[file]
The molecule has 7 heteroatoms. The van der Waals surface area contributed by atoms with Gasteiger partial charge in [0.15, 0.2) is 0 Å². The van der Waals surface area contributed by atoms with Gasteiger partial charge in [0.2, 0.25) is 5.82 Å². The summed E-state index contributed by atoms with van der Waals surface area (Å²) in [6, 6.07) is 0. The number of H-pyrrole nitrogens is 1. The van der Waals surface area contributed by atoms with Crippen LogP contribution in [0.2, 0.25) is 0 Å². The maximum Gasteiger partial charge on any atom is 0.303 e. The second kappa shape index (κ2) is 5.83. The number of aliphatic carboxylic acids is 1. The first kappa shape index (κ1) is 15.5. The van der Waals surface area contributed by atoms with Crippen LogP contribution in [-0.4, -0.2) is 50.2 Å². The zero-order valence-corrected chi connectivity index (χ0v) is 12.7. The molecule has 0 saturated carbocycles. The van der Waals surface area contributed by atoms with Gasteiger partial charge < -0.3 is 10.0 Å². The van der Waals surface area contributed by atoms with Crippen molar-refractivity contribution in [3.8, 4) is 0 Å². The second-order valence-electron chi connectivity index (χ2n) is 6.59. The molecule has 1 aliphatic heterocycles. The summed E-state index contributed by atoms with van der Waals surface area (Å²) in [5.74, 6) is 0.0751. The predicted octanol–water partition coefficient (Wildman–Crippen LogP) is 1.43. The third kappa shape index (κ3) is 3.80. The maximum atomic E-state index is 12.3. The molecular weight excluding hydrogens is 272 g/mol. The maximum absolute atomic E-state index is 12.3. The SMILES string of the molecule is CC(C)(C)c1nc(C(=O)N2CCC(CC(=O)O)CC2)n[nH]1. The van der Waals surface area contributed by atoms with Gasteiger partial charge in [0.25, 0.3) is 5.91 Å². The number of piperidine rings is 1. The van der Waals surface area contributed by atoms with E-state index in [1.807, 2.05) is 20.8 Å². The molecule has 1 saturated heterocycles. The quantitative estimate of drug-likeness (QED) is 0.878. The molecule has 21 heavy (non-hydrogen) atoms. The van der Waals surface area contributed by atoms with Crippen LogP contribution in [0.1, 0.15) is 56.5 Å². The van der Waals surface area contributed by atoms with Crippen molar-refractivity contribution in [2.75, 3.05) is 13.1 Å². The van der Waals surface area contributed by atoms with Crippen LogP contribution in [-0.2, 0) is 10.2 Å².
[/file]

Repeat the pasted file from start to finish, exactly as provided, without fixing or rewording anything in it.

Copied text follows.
The molecule has 7 heteroatoms. The van der Waals surface area contributed by atoms with Gasteiger partial charge in [0.15, 0.2) is 0 Å². The van der Waals surface area contributed by atoms with Gasteiger partial charge in [0.2, 0.25) is 5.82 Å². The summed E-state index contributed by atoms with van der Waals surface area (Å²) in [6, 6.07) is 0. The number of H-pyrrole nitrogens is 1. The van der Waals surface area contributed by atoms with Crippen LogP contribution in [0.2, 0.25) is 0 Å². The maximum Gasteiger partial charge on any atom is 0.303 e. The second kappa shape index (κ2) is 5.83. The number of aliphatic carboxylic acids is 1. The first kappa shape index (κ1) is 15.5. The van der Waals surface area contributed by atoms with Crippen LogP contribution in [-0.4, -0.2) is 50.2 Å². The zero-order valence-corrected chi connectivity index (χ0v) is 12.7. The molecule has 0 saturated carbocycles. The van der Waals surface area contributed by atoms with Gasteiger partial charge < -0.3 is 10.0 Å². The van der Waals surface area contributed by atoms with Crippen molar-refractivity contribution in [3.8, 4) is 0 Å². The second-order valence-electron chi connectivity index (χ2n) is 6.59. The molecule has 1 aliphatic heterocycles. The summed E-state index contributed by atoms with van der Waals surface area (Å²) in [5.74, 6) is 0.0751. The predicted octanol–water partition coefficient (Wildman–Crippen LogP) is 1.43. The third kappa shape index (κ3) is 3.80. The maximum atomic E-state index is 12.3. The molecular weight excluding hydrogens is 272 g/mol. The maximum absolute atomic E-state index is 12.3. The SMILES string of the molecule is CC(C)(C)c1nc(C(=O)N2CCC(CC(=O)O)CC2)n[nH]1. The van der Waals surface area contributed by atoms with Gasteiger partial charge in [0.25, 0.3) is 5.91 Å². The number of piperidine rings is 1. The van der Waals surface area contributed by atoms with E-state index in [1.807, 2.05) is 20.8 Å². The molecule has 1 saturated heterocycles. The quantitative estimate of drug-likeness (QED) is 0.878. The molecule has 21 heavy (non-hydrogen) atoms. The van der Waals surface area contributed by atoms with Crippen LogP contribution in [0.1, 0.15) is 56.5 Å². The van der Waals surface area contributed by atoms with Crippen molar-refractivity contribution in [2.75, 3.05) is 13.1 Å². The van der Waals surface area contributed by atoms with Crippen LogP contribution in [-0.2, 0) is 10.2 Å².